Buying a home in the Cincinnati metro area has become more costly than it has been in at least a decade, with prices hovering near record highs and mortgage rates reaching their highest levels in 23 years. The average 30-year fixed-rate mortgage recently reached 7.31%, the highest rate since December 2000, according to Freddie Mac.
Meanwhile, home prices in the Cincinnati metro area continue to rise steadily, having increased by 10% to $285,000 in August compared to the same month last year. Redfin, a national real estate brokerage, reported that the median home price reached a record high of $290,000 in May.
Based on these figures, the monthly payment on a median-priced home in Cincinnati would be approximately $1,956 with a 20% down payment on a 30-year fixed-rate loan. This calculation does not include taxes, insurance, and other expenses. The Enquirer estimates that this is the highest mortgage payment for the Cincinnati area since at least 2012, when Redfin started tracking data for the region.
To comfortably afford such a payment without exceeding 28% of your monthly gross income, which is the threshold often used by mortgage lenders to qualify borrowers, your household would need to earn at least $7,000 a month or $84,000 a year. However, the latest US Census data shows that the median household income in the Cincinnati metro area is $75,062, which pushes the boundaries of affordability too high for some potential homebuyers and sidelines them.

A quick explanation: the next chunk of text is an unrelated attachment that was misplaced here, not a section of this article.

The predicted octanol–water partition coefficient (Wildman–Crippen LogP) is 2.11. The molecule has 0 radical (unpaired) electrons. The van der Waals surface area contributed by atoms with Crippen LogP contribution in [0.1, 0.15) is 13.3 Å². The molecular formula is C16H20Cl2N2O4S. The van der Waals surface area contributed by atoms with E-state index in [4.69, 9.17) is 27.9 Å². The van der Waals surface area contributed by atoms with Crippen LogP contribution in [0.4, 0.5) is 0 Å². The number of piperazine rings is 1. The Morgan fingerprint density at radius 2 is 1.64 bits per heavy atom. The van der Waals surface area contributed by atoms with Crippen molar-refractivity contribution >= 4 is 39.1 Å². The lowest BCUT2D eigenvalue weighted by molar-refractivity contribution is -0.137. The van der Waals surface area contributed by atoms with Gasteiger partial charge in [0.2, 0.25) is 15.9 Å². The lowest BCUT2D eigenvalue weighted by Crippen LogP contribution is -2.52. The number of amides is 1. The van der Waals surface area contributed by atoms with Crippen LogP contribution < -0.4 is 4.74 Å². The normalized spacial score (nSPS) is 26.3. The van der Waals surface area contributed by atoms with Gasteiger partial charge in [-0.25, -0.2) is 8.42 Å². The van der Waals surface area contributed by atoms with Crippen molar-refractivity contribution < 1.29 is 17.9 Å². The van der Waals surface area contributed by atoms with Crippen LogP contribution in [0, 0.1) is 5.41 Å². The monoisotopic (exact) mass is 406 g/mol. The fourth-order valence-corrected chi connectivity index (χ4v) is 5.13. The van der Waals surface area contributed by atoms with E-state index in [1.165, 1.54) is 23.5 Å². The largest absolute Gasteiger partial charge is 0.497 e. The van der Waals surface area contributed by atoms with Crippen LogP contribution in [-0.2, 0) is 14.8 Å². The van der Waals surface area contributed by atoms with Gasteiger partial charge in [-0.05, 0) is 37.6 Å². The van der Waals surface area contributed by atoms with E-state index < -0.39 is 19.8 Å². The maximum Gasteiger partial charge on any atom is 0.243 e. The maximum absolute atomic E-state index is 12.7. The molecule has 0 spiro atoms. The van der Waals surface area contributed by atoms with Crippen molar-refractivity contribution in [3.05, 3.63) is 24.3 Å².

As a result, pending home sales in the Cincinnati area have declined by 23% from July to August this year, according to Redfin. Many buyers are frustrated because what they could afford a few months ago, such as a $400,000 house, is now out of their reach, and they can only afford a house closer to $300,000.
The situation is expected to worsen if the Federal Reserve continues to keep interest rates high. The central bank has indicated that it might even raise its benchmark rate once more before the year ends. This would further exacerbate an already unaffordable housing market.
Additionally, the resumption of federal student loan payments for about 40 million borrowers adds another financial burden for many consumers in their prime homebuying years. This combination of factors makes it increasingly challenging for individuals and families to enter the housing market in the Cincinnati metro area.
In conclusion, the Cincinnati metro area is experiencing a surge in home prices and mortgage rates, making it more expensive to buy a home in the region than it has been in at least a decade. Affordability is becoming a major issue, with the rising cost of housing and stagnant incomes pushing many potential buyers to the sidelines. The future looks uncertain, with the potential for further interest rate hikes and the resumption of student loan payments adding to the challenges faced by homebuyers in the area.